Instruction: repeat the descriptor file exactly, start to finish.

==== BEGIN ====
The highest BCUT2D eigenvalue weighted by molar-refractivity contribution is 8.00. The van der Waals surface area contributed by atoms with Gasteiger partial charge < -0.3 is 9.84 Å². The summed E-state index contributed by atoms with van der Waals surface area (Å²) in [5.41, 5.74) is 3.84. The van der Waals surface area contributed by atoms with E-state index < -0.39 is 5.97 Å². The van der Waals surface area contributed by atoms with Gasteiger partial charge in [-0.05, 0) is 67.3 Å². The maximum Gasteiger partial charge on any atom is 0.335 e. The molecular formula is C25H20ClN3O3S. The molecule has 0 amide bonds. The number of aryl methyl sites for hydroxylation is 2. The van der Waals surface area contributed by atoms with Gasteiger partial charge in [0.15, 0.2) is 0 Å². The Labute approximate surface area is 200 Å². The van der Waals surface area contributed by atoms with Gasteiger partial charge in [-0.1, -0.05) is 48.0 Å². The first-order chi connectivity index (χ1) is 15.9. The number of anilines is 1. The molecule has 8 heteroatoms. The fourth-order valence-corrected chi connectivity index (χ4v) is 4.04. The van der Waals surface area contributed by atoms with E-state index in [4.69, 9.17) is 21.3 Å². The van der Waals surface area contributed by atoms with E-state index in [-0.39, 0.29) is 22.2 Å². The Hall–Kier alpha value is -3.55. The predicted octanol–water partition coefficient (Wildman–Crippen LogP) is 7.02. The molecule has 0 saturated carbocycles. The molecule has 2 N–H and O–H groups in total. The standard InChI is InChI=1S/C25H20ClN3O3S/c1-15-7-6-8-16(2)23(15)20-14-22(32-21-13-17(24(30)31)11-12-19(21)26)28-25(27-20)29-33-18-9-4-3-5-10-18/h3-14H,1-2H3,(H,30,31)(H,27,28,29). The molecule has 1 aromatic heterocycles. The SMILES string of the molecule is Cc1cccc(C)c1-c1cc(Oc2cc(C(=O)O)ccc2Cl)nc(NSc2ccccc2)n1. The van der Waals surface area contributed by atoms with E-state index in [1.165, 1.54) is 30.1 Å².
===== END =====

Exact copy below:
The highest BCUT2D eigenvalue weighted by molar-refractivity contribution is 8.00. The van der Waals surface area contributed by atoms with Gasteiger partial charge < -0.3 is 9.84 Å². The summed E-state index contributed by atoms with van der Waals surface area (Å²) in [5.41, 5.74) is 3.84. The van der Waals surface area contributed by atoms with E-state index < -0.39 is 5.97 Å². The van der Waals surface area contributed by atoms with Gasteiger partial charge in [-0.05, 0) is 67.3 Å². The maximum Gasteiger partial charge on any atom is 0.335 e. The molecular formula is C25H20ClN3O3S. The molecule has 0 amide bonds. The number of aryl methyl sites for hydroxylation is 2. The van der Waals surface area contributed by atoms with Gasteiger partial charge in [0.15, 0.2) is 0 Å². The Labute approximate surface area is 200 Å². The van der Waals surface area contributed by atoms with Gasteiger partial charge in [-0.1, -0.05) is 48.0 Å². The first-order chi connectivity index (χ1) is 15.9. The number of anilines is 1. The molecule has 8 heteroatoms. The fourth-order valence-corrected chi connectivity index (χ4v) is 4.04. The van der Waals surface area contributed by atoms with E-state index in [4.69, 9.17) is 21.3 Å². The van der Waals surface area contributed by atoms with E-state index in [-0.39, 0.29) is 22.2 Å². The Hall–Kier alpha value is -3.55. The predicted octanol–water partition coefficient (Wildman–Crippen LogP) is 7.02. The molecule has 0 saturated carbocycles. The molecule has 2 N–H and O–H groups in total. The standard InChI is InChI=1S/C25H20ClN3O3S/c1-15-7-6-8-16(2)23(15)20-14-22(32-21-13-17(24(30)31)11-12-19(21)26)28-25(27-20)29-33-18-9-4-3-5-10-18/h3-14H,1-2H3,(H,30,31)(H,27,28,29). The molecule has 1 aromatic heterocycles. The SMILES string of the molecule is Cc1cccc(C)c1-c1cc(Oc2cc(C(=O)O)ccc2Cl)nc(NSc2ccccc2)n1. The van der Waals surface area contributed by atoms with E-state index in [1.165, 1.54) is 30.1 Å².